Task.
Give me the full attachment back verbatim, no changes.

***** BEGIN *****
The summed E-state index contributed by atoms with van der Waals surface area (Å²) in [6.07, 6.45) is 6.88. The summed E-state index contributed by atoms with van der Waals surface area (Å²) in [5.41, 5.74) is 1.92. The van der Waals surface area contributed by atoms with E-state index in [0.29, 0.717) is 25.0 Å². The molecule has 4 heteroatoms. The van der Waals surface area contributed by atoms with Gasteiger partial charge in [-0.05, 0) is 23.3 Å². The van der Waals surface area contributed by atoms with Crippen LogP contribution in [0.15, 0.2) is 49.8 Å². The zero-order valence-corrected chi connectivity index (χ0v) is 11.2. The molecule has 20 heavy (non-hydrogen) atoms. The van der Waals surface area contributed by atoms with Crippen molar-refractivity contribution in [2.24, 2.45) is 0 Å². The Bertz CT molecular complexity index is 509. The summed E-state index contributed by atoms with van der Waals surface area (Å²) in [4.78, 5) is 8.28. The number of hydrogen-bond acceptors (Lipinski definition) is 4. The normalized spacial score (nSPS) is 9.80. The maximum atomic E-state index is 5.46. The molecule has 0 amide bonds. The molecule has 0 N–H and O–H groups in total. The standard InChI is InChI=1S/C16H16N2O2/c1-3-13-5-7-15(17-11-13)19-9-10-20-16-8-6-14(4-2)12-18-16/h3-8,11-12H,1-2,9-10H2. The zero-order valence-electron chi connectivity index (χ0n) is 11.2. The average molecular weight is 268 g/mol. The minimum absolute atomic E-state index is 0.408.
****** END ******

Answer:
The summed E-state index contributed by atoms with van der Waals surface area (Å²) in [6.07, 6.45) is 6.88. The summed E-state index contributed by atoms with van der Waals surface area (Å²) in [5.41, 5.74) is 1.92. The van der Waals surface area contributed by atoms with E-state index in [0.29, 0.717) is 25.0 Å². The molecule has 4 heteroatoms. The van der Waals surface area contributed by atoms with Gasteiger partial charge in [-0.05, 0) is 23.3 Å². The van der Waals surface area contributed by atoms with Crippen LogP contribution in [0.15, 0.2) is 49.8 Å². The zero-order valence-corrected chi connectivity index (χ0v) is 11.2. The molecule has 20 heavy (non-hydrogen) atoms. The van der Waals surface area contributed by atoms with Crippen molar-refractivity contribution in [2.24, 2.45) is 0 Å². The Bertz CT molecular complexity index is 509. The summed E-state index contributed by atoms with van der Waals surface area (Å²) in [4.78, 5) is 8.28. The number of hydrogen-bond acceptors (Lipinski definition) is 4. The normalized spacial score (nSPS) is 9.80. The maximum atomic E-state index is 5.46. The molecule has 0 amide bonds. The molecule has 0 N–H and O–H groups in total. The standard InChI is InChI=1S/C16H16N2O2/c1-3-13-5-7-15(17-11-13)19-9-10-20-16-8-6-14(4-2)12-18-16/h3-8,11-12H,1-2,9-10H2. The zero-order valence-electron chi connectivity index (χ0n) is 11.2. The average molecular weight is 268 g/mol. The minimum absolute atomic E-state index is 0.408.